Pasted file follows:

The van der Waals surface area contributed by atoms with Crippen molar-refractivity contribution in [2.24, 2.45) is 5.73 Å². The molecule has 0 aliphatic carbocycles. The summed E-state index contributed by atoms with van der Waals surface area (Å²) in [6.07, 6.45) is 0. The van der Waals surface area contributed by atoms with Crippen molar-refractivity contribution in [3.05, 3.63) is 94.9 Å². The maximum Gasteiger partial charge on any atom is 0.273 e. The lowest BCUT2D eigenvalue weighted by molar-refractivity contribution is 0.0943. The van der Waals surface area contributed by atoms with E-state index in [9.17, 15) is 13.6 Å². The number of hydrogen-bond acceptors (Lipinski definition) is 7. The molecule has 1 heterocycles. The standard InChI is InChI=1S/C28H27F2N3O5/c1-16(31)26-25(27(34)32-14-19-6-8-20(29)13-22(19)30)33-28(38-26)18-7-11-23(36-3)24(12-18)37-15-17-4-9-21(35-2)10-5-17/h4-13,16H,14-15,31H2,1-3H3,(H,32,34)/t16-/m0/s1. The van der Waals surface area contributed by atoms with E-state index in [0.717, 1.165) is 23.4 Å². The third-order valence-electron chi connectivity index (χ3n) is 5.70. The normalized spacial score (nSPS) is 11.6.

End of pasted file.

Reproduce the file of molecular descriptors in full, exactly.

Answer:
The van der Waals surface area contributed by atoms with Crippen molar-refractivity contribution in [2.24, 2.45) is 5.73 Å². The molecule has 0 aliphatic carbocycles. The summed E-state index contributed by atoms with van der Waals surface area (Å²) in [6.07, 6.45) is 0. The van der Waals surface area contributed by atoms with Crippen molar-refractivity contribution in [3.05, 3.63) is 94.9 Å². The maximum Gasteiger partial charge on any atom is 0.273 e. The lowest BCUT2D eigenvalue weighted by molar-refractivity contribution is 0.0943. The van der Waals surface area contributed by atoms with E-state index in [9.17, 15) is 13.6 Å². The number of hydrogen-bond acceptors (Lipinski definition) is 7. The molecule has 1 heterocycles. The standard InChI is InChI=1S/C28H27F2N3O5/c1-16(31)26-25(27(34)32-14-19-6-8-20(29)13-22(19)30)33-28(38-26)18-7-11-23(36-3)24(12-18)37-15-17-4-9-21(35-2)10-5-17/h4-13,16H,14-15,31H2,1-3H3,(H,32,34)/t16-/m0/s1. The van der Waals surface area contributed by atoms with E-state index in [0.717, 1.165) is 23.4 Å². The third-order valence-electron chi connectivity index (χ3n) is 5.70. The normalized spacial score (nSPS) is 11.6.